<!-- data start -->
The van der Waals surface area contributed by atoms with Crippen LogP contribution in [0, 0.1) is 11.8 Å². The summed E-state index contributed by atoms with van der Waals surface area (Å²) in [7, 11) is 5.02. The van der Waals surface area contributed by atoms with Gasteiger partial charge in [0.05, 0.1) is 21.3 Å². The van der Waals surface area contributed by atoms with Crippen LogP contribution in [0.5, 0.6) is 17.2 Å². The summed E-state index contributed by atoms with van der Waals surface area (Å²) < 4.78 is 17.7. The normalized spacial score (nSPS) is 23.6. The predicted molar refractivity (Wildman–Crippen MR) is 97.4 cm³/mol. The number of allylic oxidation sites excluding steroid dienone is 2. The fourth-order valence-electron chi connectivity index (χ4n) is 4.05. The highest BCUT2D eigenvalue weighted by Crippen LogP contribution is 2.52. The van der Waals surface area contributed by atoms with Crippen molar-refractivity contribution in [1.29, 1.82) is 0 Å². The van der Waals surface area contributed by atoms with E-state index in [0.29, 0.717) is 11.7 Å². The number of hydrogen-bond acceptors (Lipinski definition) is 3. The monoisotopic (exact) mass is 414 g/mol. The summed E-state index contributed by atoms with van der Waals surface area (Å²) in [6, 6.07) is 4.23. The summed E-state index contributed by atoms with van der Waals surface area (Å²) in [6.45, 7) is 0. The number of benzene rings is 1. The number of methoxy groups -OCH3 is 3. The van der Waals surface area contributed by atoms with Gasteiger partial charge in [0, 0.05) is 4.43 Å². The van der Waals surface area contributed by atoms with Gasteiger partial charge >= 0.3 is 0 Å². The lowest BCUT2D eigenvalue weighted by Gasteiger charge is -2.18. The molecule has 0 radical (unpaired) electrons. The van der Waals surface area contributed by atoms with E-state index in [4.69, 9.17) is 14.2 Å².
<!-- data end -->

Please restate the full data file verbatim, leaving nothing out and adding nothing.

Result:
The van der Waals surface area contributed by atoms with Crippen LogP contribution in [0, 0.1) is 11.8 Å². The summed E-state index contributed by atoms with van der Waals surface area (Å²) in [7, 11) is 5.02. The van der Waals surface area contributed by atoms with Gasteiger partial charge in [0.05, 0.1) is 21.3 Å². The van der Waals surface area contributed by atoms with Crippen LogP contribution in [0.5, 0.6) is 17.2 Å². The summed E-state index contributed by atoms with van der Waals surface area (Å²) < 4.78 is 17.7. The normalized spacial score (nSPS) is 23.6. The predicted molar refractivity (Wildman–Crippen MR) is 97.4 cm³/mol. The number of allylic oxidation sites excluding steroid dienone is 2. The fourth-order valence-electron chi connectivity index (χ4n) is 4.05. The highest BCUT2D eigenvalue weighted by Crippen LogP contribution is 2.52. The van der Waals surface area contributed by atoms with Crippen molar-refractivity contribution in [1.29, 1.82) is 0 Å². The van der Waals surface area contributed by atoms with E-state index in [0.29, 0.717) is 11.7 Å². The number of hydrogen-bond acceptors (Lipinski definition) is 3. The monoisotopic (exact) mass is 414 g/mol. The summed E-state index contributed by atoms with van der Waals surface area (Å²) in [6, 6.07) is 4.23. The summed E-state index contributed by atoms with van der Waals surface area (Å²) in [6.45, 7) is 0. The number of benzene rings is 1. The number of methoxy groups -OCH3 is 3. The van der Waals surface area contributed by atoms with Gasteiger partial charge in [0, 0.05) is 4.43 Å². The van der Waals surface area contributed by atoms with Gasteiger partial charge >= 0.3 is 0 Å². The lowest BCUT2D eigenvalue weighted by Gasteiger charge is -2.18. The molecule has 0 radical (unpaired) electrons. The van der Waals surface area contributed by atoms with E-state index in [4.69, 9.17) is 14.2 Å².